(7)

Similar to Eq. (5) from Rupp et al. (2015), we assumed the damping coefficient to be force dependent, but used a higher damping of \(d_{{\text{damp}}}^{{\text{lig}}} = 10 \cdot F_{{\text{spring}}}^{{\text{lig}}}\) to avoid prolonged oscillations.

As suggested in the last sentence of the abstract in Heuer et al. (2007), a backward calibration yielded a least square fit of Eq. (7) similar to the procedure already explained in Sect. 2.2.2. The results of this fitting process are summarized in Table 3 and visualized in Fig. 5. Equation (7) was likewise fitted to data from Chazal et al. (1985), Shirazi-Adl et al. (1986), White and Panjabi (1990) as well as Nolte et al. (1990), respectively, in order to compare their performance to our approach. The optimized parameter tables and corresponding figures are shown in Appendix 1. Performance comparison of stepwise reduction and IDP experiments is given in Appendices 2 and 3, respectively.
Table 3

Parameter values describing the nonlinear force–strain ligament characteristics (Eq. (7):\(F_{{\text{spring}}}^{{\text{lig}}} \left( \varepsilon \right) = a \cdot \ln \left( {e^{{\frac{\varepsilon + b}{d}}} + 1} \right) + c)\) within the backward performed stepwise reduction experiment, see Fig. 5 for corresponding graphs

 

a

b

c

d

ALL

173.5

− 10.06

− 26.82

5.625

PLL

48.12

− 43.97

− 2.500

15.00

FL

47.11

4.210

54.85

− 11.25

CL

98.94

18.97

− 82.20

73.33

ISL

0.4517

− 3.502

0.0000

0.02414

SSL

1.218

− 22.97

0.0000

1.369

SSL neg.

− 50.49

− 36.00

− 0.02453

4.718

2.3 A L2–S1 lumbar spine model

So far, the passive force-transmitting structures, such as IVD, ligaments, and facet joints, were only developed for a functional L4–L5 unit. In order to recreate the IDP experiments from Wilke et al. (1996), we transferred the previously developed passive force-transmitting structures to a MBS model of a lumbar spine (L2–S1). The positions of the vertebrae to each other as well as the distances in the facet joints remained unchanged compared to in vivo data, see Sect. 2.2.1 and compare Figs. 1 and 3. Each IVD was modeled analogously to the L4–L5 disk from Sect. 2.2.2. The positions of the ligament insertion points were taken from the literature (Schünke et al. 2018) and checked again by neurosurgeons from the University Hospital Mainz. For each facet joint, individual regression planes were calculated according to the presented algorithm in Sect. 2.2.3. The already presented ligament modeling from Sect. 2.2.4 for the functional L4–L5 unit was also used throughout the full lumbar spine model. This rather generic scaling procedure could be improved, if stepwise reduction data from different levels of the lumbar spine were available.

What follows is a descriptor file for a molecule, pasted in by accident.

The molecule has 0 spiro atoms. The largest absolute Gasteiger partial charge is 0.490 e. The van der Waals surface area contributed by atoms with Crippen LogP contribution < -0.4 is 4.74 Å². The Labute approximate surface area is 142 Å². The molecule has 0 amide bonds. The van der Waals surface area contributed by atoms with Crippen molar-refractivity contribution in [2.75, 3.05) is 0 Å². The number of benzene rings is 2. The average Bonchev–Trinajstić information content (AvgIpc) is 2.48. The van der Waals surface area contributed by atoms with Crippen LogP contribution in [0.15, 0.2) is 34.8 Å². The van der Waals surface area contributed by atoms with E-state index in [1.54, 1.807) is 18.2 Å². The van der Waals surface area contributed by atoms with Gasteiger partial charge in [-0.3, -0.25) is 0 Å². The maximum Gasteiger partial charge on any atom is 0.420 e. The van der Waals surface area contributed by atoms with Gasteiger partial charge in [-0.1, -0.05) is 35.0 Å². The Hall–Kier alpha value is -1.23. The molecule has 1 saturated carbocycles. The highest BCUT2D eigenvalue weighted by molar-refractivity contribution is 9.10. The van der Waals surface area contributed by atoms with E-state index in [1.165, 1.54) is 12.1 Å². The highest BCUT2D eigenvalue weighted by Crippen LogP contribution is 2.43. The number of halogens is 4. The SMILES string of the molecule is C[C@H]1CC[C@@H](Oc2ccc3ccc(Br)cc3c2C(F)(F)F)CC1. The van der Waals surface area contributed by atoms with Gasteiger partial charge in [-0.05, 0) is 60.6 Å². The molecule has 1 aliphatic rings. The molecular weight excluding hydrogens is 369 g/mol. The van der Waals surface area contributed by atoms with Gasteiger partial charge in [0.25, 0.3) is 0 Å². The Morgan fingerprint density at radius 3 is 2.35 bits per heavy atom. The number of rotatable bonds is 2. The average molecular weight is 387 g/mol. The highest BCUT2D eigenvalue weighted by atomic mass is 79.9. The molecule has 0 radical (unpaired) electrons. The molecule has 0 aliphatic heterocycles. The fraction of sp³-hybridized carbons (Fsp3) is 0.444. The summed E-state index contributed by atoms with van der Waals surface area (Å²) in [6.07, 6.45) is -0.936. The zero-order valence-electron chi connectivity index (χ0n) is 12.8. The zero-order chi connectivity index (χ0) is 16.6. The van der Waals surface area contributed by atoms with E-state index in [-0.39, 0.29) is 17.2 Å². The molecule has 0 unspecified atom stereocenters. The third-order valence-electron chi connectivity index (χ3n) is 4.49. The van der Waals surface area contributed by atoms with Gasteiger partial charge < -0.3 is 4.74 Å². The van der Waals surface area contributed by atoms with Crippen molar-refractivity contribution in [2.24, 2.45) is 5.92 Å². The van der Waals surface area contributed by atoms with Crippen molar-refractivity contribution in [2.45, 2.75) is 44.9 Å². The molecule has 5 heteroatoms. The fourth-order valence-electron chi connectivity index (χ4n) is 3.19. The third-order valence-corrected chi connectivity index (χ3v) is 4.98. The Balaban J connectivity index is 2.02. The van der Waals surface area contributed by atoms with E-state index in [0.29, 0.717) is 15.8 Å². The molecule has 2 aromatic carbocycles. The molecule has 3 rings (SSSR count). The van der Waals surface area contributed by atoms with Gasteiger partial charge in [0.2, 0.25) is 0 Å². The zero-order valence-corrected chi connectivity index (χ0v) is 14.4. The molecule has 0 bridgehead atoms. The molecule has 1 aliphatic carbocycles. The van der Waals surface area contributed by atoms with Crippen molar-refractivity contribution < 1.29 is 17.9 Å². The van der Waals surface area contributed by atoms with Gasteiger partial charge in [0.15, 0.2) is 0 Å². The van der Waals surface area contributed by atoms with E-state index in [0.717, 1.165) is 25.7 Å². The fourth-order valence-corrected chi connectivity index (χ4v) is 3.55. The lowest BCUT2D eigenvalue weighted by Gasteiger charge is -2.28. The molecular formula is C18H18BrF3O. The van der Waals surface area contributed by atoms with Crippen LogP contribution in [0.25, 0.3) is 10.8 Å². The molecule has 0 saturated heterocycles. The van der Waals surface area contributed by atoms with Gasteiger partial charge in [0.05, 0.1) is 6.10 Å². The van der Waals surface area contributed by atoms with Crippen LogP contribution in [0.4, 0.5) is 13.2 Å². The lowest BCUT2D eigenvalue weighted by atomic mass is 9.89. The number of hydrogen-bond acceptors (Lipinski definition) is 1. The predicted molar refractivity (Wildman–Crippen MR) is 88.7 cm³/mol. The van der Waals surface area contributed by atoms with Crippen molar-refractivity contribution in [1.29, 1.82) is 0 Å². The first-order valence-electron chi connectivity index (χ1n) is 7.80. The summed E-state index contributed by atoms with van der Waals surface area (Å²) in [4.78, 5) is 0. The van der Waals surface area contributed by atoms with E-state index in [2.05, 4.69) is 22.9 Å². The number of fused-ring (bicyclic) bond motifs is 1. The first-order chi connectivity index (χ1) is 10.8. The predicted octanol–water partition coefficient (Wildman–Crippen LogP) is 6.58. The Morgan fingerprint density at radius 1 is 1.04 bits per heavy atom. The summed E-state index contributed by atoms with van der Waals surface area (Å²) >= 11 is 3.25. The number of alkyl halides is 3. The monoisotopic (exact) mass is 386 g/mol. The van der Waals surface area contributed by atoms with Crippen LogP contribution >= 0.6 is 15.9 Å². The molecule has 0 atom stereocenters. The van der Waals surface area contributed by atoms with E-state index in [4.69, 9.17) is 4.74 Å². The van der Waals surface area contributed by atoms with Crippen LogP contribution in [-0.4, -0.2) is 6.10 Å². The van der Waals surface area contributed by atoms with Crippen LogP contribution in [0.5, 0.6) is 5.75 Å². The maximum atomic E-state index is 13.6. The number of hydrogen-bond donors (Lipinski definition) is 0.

Fig. 3

L2–S1 lumbar spine MBS model based on CT data including passive force-transmitting structures (IVD, ligaments (blue lines), facet joints) and the musculature represented by wire cables (red lines). Black dots represent the centers of mass of single vertebrae

2.3.1 Muscles

Wilke et al. (1996) had replaced muscles through symmetrical wire cables, transmitting a constant force of 80 N per pair. Therefore, one-dimensional, length-independent force elements were additionally integrated in the lumbar spine model, which transmitted constant traction toward the directional vectors given by Wilke et al. (1996). The following muscles were represented by wire cables in the experiment and thus included in our lumbar spine model:
  • m. multifidus + mm. rotatores (caudal direction)

  • m. iliocostalis + m. longissimus

  • m. psoas major (origin: corpus vertebrae)

  • m. psoas major (origin: processus transversus)

  • m. multifidus + mm. rotatores (cranial direction)

Figure 3 shows the complete model setup.

3 Results

3.1 Stepwise reduction experiment

3.1.1 IVD and ligament characteristics

To obtain IVD and ligament characteristics for our L4–L5 model, we performed the stepwise reduction experiment by Heuer et al. (2007) backward as suggested by the authors. Therefore, in a first step, the internal torque of the IVD without ligaments was determined iteratively, as described in Sect. 2.2.2. These data points were used to fit Eq. (3) and obtain the corresponding spring characteristics for flexion, extension, lateral flexion, and axial rotation. The optimized parameters are summarized in Table 1, with the resulting graphs as shown in Fig. 4. These results are in good congruence to characteristics reported in the literature (Karajan et al. 2013, Fig. 8a). In a second step, we added facet joint surfaces in terms of convex cubic polynomials, see Sect. 2.2.3. The resulting surface parameters for Eq. (4) are shown in Table 2. In the final step, we gradually added single ligaments and applied the given set of torques along all three anatomical planes, see Sect. 2.1.1 for the succession and torques as well as Sect. 2.2.4 for the prestrain values. Following this procedure, a characteristic curve for each ligament could be determined iteratively, by fitting Eq. (7) to the modeled data. Table 3 and Fig. 5 summarize the obtained parameter values and corresponding graphs.